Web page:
Like many English words, up can be either an adverb or a preposition, and it's sometimes difficult to work out which is which, especially when it's in a phrasal verb that has a different meaning to the simple verb.
There are not so many reflexive verbs, but the rules are the same for a normal object-pronoun, so I will make some examples with non-reflexive verbs.
For adverbs, the object goes between the verb and the adverb unless it's a long or complex noun phrase. A simple pronoun is very short, so it always goes between:
Can you look it up in the dictionary?
There's no need to test the engine now: we can run it after.
The suitcase is in the attic. Can you get it down for me?
For prepositions, the object goes after the preposition:
This is a telescope. If you look up it, you can see the stars.
The cat ran after it.
That hole is pretty small. Do you think that you can get down it?
It is easy to find phrasal verbs that are only adverbal for example open it up, and phrasal verbs that are only prepositional, for example look after it, but generally even if apparently the same phrasal verb has both adverbal and prepositional usages, the meanings are usually different.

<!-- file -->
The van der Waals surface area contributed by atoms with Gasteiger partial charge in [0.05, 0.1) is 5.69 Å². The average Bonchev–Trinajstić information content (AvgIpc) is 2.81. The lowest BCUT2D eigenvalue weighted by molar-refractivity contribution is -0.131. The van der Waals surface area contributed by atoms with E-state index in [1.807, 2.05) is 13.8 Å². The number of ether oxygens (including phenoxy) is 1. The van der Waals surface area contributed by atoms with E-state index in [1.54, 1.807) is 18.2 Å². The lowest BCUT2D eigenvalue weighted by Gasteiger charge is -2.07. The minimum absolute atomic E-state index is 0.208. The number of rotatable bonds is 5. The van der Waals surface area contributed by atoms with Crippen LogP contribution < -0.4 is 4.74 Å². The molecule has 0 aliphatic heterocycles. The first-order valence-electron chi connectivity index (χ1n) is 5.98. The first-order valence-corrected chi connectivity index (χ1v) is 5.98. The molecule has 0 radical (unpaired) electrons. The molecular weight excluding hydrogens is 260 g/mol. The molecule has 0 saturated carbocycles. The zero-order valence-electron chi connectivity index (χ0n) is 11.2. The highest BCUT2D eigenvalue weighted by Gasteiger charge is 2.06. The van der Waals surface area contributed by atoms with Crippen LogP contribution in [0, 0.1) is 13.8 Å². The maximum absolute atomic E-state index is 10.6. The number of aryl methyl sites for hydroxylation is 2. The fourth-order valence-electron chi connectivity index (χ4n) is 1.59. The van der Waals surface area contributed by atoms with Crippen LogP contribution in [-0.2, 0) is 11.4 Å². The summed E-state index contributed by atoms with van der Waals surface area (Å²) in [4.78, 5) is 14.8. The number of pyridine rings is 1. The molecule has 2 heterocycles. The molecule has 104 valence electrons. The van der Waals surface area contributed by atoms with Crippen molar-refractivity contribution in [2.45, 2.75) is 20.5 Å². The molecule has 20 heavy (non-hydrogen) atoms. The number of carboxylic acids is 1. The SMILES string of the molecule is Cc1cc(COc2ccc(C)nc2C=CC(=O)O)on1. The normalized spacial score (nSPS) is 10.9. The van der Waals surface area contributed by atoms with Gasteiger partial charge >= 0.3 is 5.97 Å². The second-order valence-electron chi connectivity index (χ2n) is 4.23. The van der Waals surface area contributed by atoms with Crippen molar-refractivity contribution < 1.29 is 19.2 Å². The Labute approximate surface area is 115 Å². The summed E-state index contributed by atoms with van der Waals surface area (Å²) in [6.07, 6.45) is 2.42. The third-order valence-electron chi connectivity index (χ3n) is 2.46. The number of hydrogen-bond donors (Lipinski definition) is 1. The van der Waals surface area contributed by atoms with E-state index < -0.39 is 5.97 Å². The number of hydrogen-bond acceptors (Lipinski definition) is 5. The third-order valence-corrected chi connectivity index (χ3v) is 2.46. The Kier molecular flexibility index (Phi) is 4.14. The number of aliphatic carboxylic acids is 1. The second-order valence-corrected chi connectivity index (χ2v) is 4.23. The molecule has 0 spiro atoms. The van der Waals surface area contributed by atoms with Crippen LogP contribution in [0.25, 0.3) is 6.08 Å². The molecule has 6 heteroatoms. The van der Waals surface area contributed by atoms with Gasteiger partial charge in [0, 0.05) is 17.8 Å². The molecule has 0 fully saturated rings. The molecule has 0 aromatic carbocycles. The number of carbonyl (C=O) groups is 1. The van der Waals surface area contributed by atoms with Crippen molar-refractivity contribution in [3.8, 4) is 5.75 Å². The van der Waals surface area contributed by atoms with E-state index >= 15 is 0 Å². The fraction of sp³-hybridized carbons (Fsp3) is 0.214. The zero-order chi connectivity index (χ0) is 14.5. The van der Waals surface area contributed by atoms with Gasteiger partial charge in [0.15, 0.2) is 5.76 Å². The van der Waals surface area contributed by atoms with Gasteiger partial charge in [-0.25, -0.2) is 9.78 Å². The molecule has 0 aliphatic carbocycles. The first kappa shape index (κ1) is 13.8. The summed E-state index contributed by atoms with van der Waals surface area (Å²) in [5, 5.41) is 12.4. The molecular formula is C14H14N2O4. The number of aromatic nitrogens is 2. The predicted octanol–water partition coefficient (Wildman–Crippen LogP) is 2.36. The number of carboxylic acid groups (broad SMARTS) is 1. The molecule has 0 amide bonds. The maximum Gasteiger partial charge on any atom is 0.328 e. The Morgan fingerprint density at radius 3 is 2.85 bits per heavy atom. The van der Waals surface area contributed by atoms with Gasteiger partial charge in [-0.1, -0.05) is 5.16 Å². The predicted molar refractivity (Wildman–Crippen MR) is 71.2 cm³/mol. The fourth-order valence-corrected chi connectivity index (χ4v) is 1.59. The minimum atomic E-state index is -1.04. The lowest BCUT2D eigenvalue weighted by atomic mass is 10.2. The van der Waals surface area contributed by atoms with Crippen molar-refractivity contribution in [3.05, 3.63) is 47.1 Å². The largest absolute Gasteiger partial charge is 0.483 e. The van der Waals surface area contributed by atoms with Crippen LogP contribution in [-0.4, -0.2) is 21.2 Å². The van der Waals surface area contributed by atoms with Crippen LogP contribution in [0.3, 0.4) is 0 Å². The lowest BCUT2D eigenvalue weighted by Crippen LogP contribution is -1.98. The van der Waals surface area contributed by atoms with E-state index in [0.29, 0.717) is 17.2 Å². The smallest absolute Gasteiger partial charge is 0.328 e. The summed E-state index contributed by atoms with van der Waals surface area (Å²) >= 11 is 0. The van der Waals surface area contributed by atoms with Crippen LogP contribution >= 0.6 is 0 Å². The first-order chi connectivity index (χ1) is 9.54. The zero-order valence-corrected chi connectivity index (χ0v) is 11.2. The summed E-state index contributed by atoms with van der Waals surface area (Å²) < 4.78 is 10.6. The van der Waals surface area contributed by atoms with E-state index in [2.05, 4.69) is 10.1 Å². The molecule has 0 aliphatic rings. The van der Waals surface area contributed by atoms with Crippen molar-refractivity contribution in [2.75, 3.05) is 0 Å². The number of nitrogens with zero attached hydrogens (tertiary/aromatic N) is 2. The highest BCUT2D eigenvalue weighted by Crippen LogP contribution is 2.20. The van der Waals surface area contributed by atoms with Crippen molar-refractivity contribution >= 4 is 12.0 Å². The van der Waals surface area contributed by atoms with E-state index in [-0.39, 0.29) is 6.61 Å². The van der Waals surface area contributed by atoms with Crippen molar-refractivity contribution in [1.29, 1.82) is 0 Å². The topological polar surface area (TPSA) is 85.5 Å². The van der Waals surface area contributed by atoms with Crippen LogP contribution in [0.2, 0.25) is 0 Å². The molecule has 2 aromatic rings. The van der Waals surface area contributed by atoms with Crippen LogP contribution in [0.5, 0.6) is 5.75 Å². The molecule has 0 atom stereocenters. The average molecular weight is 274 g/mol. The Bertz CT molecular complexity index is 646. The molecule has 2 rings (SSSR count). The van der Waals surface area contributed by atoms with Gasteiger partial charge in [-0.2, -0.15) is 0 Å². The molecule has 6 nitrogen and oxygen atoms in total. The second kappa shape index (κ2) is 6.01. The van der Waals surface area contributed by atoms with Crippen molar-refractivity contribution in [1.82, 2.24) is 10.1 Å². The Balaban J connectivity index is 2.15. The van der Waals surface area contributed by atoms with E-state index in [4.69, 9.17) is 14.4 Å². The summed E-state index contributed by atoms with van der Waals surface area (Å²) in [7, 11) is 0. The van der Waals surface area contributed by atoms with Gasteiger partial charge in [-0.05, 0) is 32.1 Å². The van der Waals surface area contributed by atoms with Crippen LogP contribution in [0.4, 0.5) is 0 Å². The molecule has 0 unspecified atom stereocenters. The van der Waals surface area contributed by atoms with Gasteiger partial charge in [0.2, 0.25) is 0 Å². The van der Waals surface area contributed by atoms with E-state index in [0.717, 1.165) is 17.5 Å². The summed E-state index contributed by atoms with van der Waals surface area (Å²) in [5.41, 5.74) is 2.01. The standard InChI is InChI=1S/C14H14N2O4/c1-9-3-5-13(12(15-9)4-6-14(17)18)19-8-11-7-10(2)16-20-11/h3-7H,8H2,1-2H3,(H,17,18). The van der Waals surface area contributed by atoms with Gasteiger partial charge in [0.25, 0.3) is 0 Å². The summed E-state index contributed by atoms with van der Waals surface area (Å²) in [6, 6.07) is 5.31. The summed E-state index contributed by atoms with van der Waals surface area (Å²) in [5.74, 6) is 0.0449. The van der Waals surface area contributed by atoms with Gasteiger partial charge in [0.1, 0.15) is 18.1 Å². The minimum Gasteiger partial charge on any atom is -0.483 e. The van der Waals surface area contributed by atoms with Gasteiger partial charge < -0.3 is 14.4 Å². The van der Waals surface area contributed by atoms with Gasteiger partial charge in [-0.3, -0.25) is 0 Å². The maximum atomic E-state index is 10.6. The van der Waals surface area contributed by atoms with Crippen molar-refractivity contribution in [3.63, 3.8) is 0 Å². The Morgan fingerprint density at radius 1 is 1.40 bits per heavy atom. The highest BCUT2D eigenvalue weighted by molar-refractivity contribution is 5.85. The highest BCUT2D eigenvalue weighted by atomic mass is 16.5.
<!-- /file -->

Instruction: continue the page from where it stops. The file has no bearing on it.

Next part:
For adverbal phrasal verbs where the object is not a pronoun, it is possible to construct sentences that have the same meaning with the object in the middle or final position:
He handed over the money
He handed the money over
In Lively yourself up, the meaning of up is adverbal. In the Bob Marley song that the estimable Mr Dant provided a link to, Mr Marley clearly thinks that it has the same meaning:
Lively up yourself and don't be no drag
Bear in mind, though, that Mr Marley is not exactly a good role model for English Grammar.
There is more information about phrasal verb ordering on the British Council site, although it does not offer any guidance about when a phrasal verb can have one or two patterns.